Monday, 21 May 2007

Why sell for as little as 20c

The common criticism of Microstock is that we sell our photos for nothing and that this devalues the industry.

When researching my last post - Earn $300 a day on microstock I came across Yuri Arcurs website. In his website, he explains why he sells on microstock and not at one of the larger agencies, like Getty, where he could earn $100's per sale.

"Selling my pictures this cheap makes some old school photographers angry. Photography is filled with tradition, and before digital cameras became accessible, stock photographers selling their pictures on agencies like Corbis of Getty Images were paid very well. Some (like me) think that they were paid a little too well. Charging $300 for a one-time usage of a picture of a flower was not unheard of, and this is still the price estimates found at Corbis and Getty Images today. In 2000, istock started a revolution in the stock photography field by selling pictures online (not by catalogue as in the old days) and selling these pictures as low as $1 per each picture. This price drop started a heated debate and an almost warlike conflict between the new microstock photographer (at the time mostly semi-professional or amateur photographers) selling their pictures for as low as $1 and other timers use to get an overly high price for their pictures. The old timers accused the microstokers of destroying their own ability to make real money by under pricing the value of their pictures and were also somewhat angry that these new pictures put an “unfair” mark on their own highly priced pictures.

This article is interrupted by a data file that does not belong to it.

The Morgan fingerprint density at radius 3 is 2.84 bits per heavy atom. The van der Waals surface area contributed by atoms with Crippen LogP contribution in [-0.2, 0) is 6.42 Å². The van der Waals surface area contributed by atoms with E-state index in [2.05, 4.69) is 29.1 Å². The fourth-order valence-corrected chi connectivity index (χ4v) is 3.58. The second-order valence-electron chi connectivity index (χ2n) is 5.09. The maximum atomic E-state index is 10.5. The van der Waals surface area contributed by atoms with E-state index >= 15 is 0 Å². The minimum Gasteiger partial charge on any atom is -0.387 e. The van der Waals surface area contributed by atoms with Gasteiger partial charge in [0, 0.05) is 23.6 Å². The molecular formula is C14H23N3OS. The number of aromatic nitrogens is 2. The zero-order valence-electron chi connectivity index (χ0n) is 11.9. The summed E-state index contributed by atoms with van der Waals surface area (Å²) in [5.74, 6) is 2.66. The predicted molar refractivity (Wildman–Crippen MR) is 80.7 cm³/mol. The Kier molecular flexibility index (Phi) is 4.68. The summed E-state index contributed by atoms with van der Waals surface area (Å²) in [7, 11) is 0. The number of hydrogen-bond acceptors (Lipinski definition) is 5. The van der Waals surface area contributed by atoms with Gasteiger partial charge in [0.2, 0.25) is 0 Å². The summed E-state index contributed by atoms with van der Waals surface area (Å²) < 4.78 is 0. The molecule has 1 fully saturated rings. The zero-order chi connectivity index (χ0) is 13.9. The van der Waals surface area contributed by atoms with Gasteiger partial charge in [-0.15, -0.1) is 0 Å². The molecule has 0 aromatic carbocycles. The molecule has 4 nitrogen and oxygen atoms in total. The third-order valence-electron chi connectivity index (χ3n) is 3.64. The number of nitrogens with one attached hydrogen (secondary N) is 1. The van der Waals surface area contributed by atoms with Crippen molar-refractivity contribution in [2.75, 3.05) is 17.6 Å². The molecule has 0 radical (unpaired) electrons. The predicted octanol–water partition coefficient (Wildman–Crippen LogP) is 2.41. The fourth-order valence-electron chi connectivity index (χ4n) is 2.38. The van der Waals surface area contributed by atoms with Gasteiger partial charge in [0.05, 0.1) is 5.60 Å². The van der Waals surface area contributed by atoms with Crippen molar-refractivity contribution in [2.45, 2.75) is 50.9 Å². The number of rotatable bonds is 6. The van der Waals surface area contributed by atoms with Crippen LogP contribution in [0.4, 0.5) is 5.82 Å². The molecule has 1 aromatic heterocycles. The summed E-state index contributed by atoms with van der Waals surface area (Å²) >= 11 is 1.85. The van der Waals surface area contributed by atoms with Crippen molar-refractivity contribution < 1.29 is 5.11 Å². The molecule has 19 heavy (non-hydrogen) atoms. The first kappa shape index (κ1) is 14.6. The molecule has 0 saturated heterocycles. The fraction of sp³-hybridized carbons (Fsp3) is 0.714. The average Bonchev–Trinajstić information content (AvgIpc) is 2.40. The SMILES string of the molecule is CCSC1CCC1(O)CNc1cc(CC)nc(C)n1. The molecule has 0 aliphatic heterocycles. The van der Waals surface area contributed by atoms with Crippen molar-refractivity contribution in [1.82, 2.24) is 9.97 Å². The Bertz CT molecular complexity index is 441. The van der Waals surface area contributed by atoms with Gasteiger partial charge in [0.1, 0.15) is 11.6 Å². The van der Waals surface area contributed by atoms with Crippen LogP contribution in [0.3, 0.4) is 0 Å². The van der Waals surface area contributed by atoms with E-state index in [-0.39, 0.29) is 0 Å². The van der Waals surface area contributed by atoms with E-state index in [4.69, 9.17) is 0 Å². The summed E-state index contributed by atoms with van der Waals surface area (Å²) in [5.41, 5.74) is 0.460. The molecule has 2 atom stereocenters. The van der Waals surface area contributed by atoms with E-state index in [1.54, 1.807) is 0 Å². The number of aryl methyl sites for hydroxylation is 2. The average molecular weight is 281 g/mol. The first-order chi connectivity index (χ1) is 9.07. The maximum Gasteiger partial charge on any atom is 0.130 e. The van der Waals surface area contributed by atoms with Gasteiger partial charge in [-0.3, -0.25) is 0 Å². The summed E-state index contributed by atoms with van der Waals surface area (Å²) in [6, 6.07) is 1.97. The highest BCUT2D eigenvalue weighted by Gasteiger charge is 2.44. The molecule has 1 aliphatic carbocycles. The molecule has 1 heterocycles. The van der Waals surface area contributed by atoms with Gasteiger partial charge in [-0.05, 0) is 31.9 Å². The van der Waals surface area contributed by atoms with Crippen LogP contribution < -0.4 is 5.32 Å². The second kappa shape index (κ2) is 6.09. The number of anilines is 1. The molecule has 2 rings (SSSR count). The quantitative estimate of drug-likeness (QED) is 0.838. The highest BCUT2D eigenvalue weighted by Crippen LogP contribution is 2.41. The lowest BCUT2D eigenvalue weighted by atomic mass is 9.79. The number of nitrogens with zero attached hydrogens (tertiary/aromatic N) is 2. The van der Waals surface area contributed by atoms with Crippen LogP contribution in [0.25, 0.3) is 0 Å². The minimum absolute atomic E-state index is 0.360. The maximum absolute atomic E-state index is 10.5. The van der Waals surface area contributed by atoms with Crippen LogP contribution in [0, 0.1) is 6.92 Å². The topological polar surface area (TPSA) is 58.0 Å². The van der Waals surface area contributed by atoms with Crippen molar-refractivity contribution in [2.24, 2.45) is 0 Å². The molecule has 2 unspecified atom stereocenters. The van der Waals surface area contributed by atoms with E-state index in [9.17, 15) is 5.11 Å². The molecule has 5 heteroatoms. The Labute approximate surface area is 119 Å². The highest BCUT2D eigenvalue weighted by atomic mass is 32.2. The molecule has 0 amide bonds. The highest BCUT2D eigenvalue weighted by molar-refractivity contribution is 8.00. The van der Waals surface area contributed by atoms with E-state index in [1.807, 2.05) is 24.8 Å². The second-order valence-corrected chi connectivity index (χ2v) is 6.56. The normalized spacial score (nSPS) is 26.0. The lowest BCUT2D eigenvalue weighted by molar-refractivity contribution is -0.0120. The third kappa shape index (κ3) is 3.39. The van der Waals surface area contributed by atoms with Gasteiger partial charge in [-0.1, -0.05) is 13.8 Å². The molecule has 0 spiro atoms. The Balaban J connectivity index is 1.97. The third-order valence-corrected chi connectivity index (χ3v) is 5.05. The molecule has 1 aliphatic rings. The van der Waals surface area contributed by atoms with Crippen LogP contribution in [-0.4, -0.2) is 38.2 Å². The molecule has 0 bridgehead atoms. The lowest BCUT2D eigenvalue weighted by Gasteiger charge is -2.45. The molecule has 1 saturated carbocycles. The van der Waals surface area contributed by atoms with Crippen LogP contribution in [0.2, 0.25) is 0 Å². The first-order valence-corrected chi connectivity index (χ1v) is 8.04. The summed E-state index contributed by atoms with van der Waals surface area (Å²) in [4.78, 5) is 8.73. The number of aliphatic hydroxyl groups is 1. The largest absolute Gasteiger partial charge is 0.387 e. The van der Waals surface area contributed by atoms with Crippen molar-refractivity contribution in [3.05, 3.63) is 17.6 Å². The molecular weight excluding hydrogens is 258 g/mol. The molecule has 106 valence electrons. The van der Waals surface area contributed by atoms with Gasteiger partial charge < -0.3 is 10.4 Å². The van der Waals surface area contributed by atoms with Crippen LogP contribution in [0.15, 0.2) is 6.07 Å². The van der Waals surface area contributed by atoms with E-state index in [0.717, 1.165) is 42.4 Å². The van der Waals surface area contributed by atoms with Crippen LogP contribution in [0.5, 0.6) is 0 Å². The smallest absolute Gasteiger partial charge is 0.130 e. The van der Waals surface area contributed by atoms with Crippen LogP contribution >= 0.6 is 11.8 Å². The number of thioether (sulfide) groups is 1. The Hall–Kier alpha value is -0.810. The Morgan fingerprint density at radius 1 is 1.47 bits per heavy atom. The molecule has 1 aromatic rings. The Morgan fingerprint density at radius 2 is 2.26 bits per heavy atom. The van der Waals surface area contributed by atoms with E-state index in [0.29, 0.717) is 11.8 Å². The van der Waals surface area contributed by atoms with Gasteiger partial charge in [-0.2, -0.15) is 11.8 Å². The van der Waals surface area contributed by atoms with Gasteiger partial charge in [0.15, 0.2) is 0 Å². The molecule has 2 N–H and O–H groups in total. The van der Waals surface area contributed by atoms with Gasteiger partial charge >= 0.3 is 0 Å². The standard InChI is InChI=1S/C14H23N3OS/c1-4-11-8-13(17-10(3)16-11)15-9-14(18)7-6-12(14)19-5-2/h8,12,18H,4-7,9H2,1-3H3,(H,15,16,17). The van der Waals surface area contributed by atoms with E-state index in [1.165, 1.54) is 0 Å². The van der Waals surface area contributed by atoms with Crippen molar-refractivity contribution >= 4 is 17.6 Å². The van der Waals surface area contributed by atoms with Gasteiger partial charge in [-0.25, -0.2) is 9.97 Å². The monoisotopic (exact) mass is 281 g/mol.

I have considered being a Getty of Corbis photographer, but after reviewing their contract and looking at the sells of other Getty photographers, I was able to estimate that I would actually lose income by become one. So it seems that “underpricing”, as the microstockers were accused of, has gradually shown to be a “best pricing” polity instead, with great side effect: Breaking apart an old price conspiracy."

The reason I started with microstock is the ease of entry. The likes of Corbis and Getty would never accept me (they are like an old boys club). After selling for a while it also seemed to make sense. On forums like DPreview, the Pros critisised the microstockers but when they set out the large amounts they are earning, the amounts are matched by an equally large portfolio, resulting in an average price per photo per year similar to what I make. Sure my portfolio isn't as big but then I don't do this full time.

The selling for 20c each is also slightly misleading. From my sales, the average I earn from each DL is (approximately per sale - not per photo per year):

25c shutterstock This will increase to 30c folling the pay increase this month.
77c dreamtime
64c Fotolia
71c istockphoto
76c bigstockphoto
58c 123RF
110c StockXpert
190c Featurepics
80c LuckyOliver

You also have to remember that microstock works on volume (the walmart of photography). As such, while shutterstock pays out the least per download, it actual pays out the most per month due to the volume of sales generated by its subscription model.